Magenta dahlias and a few sprigs of wax flowers create a strikingly simple bouquet. These substantial flowers last about two weeks after cutting and easily stand up to the tousling every wedding bouquet receives. Dahlias are available in shades of white, pink, red, yellow, orange, and purple.
-- Photographer Aquario Studio; Floral designer Laura Tejedas
For a bold and elegant bouquet to carry down the aisle, pair flame calla lilies, orange roses, and burnt orange hypericum berries.
Sometimes all it takes is a few stems to create a bold statement. Here a simple cluster of Bells of Ireland, celosia, and zinnias create a loose, romantic arrangement.
The colors of a brilliant sunset are in your hands with this hand-tied bouquet. Sweetly fragrant yellow-orange and red roses are paired with orange and pink alstroemeria blossoms. Magenta globe amaranth's round, cherry-size blooms add color and textural contrast. Sprigs of green lady's mantle give the bouquet a garden-fresh look. Photographer and floral designer Sandra Meyer
Jewel tones prevail in this bouquet of magenta dahlias, purple-blue hydrangeas, burnt-orange calla lilies, and yellow orchids. The dahlias and hydrangeas lend the arrangement a natural look. For a bouquet with a more formal feel, substitute roses for the dahlias. -- Photographer John Schnack, Schnack Studios; Floral designer Amina Marechal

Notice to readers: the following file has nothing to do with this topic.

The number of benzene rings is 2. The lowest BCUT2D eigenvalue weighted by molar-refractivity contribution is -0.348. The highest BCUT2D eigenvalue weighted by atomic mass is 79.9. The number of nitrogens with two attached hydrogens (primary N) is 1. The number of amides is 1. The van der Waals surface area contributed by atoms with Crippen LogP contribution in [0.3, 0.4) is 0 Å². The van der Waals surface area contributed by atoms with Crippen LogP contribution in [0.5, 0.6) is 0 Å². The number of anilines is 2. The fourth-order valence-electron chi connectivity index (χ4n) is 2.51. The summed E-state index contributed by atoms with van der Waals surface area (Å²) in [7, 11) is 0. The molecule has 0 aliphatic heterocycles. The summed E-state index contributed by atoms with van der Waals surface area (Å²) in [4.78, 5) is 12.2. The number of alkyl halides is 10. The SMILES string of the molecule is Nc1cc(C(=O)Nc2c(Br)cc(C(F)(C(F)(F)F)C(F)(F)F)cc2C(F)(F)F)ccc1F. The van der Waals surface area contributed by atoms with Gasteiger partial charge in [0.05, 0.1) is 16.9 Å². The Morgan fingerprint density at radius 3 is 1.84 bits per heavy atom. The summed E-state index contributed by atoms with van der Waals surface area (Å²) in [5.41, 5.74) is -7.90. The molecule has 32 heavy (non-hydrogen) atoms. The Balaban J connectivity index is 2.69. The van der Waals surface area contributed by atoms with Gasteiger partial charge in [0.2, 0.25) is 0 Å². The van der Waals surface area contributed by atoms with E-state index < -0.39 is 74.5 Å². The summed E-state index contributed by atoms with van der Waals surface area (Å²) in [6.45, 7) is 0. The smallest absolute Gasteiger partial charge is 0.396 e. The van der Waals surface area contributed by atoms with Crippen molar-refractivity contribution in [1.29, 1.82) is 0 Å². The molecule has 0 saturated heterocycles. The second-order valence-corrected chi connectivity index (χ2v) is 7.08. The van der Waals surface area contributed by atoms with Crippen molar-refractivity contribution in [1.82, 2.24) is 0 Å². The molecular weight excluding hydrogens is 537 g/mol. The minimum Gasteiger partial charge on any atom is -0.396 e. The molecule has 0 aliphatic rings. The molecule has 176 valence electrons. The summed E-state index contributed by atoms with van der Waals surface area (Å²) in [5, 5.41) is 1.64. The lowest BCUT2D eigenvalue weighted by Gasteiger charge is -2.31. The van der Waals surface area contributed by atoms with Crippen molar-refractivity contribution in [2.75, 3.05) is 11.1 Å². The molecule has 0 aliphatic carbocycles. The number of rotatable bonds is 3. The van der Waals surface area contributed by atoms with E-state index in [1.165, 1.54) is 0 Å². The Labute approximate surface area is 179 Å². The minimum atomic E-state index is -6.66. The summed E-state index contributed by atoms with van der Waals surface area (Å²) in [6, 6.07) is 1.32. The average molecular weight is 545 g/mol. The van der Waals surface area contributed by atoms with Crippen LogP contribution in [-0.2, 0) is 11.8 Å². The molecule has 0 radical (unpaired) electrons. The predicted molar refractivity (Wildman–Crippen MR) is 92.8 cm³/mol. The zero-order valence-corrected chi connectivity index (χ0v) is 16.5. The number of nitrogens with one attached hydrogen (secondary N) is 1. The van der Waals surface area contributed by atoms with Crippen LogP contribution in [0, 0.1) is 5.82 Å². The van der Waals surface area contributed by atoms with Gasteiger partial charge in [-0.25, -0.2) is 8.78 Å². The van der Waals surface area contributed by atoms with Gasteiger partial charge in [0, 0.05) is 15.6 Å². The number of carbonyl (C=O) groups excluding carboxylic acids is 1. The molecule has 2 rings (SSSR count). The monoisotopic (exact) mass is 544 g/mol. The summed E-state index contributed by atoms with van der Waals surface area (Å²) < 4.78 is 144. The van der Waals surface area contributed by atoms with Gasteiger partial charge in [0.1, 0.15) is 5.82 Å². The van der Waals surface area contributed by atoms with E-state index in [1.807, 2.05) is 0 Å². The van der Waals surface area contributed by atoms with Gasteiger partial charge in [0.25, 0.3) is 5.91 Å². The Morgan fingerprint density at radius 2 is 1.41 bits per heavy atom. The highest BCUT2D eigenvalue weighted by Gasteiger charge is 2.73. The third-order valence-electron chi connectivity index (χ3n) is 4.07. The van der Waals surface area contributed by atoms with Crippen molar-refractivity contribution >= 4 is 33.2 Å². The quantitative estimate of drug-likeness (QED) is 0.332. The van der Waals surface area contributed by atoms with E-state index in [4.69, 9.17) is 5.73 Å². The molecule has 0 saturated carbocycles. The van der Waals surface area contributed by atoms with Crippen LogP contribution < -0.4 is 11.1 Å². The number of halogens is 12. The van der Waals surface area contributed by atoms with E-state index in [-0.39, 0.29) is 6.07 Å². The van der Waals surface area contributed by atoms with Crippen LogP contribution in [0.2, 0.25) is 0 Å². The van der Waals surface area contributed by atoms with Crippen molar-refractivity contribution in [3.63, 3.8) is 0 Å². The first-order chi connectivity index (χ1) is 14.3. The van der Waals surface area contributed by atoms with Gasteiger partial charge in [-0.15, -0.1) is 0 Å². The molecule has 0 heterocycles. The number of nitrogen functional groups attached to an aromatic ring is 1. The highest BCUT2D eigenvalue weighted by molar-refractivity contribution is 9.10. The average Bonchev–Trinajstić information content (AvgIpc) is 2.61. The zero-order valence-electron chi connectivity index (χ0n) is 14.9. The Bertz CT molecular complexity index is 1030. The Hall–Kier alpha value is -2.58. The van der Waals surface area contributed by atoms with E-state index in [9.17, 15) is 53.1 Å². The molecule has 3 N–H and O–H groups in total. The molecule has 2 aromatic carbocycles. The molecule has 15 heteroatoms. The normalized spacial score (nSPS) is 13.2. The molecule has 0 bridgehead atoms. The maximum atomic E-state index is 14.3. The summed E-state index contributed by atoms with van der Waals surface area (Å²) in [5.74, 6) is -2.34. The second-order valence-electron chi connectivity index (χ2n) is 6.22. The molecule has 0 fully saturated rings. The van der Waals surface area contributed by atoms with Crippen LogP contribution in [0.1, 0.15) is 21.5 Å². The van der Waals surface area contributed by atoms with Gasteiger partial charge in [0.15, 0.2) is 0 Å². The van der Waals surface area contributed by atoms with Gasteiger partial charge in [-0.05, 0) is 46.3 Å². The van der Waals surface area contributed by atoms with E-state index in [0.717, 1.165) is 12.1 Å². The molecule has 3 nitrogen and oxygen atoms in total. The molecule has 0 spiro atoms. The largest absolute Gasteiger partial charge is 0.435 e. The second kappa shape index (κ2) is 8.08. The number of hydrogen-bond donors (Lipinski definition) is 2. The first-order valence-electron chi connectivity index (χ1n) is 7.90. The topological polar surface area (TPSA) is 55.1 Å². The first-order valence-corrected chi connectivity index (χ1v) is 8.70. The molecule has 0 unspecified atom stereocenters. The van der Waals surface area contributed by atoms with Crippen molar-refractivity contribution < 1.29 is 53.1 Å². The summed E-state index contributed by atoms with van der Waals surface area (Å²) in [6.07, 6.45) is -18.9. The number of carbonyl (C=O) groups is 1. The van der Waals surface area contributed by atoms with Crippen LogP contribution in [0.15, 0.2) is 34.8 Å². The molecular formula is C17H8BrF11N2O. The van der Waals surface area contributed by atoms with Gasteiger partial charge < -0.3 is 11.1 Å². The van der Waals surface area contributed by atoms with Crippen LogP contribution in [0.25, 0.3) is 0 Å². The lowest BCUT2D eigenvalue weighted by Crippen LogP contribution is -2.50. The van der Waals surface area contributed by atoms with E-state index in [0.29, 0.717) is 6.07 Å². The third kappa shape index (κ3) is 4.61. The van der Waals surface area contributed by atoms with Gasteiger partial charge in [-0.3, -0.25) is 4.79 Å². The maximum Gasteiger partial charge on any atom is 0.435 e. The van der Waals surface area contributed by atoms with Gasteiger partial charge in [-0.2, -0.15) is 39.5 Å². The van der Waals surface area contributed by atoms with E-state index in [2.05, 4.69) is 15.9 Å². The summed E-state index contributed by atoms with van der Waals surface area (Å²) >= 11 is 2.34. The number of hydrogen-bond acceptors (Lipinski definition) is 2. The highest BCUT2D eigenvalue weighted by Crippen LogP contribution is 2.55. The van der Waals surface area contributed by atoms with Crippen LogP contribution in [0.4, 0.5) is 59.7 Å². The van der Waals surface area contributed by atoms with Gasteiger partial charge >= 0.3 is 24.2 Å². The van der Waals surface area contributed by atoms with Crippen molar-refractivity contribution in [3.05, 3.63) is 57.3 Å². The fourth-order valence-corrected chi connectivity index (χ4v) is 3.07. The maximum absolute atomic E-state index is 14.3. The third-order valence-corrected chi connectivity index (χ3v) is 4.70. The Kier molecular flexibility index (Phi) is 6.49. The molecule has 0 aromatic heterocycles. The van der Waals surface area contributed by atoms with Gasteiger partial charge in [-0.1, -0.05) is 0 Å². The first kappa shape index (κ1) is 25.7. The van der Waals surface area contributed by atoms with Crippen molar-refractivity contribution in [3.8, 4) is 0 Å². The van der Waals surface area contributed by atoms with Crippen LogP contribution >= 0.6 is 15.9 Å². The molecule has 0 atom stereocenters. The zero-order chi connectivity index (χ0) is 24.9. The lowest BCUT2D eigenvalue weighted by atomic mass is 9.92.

The bold colors of late summer and fall make this round bouquet glow. It includes dark red dahlias, golden black-eyed Susans, yellow and orange calla lilies, purple trachelium, and orange roses. Green hydrangea blossoms fill in while preventing the colors from becoming too intense.
-- Photographer Susan Jackson, Susan Jackson Photography; Floral designer Sandra Meyer
Deep red roses and luxurious almost-black calla lilies create a bold and elegant bouquet. Sprigs of seeded eucalyptus provide rich textural interest. -- Photographer Mark Hopkins; Floral designer Amina Marechal
Perfect for a fall wedding, sunflowers make a bold statement when clustered together. Keep some of the leaves on for a pop of fresh green color.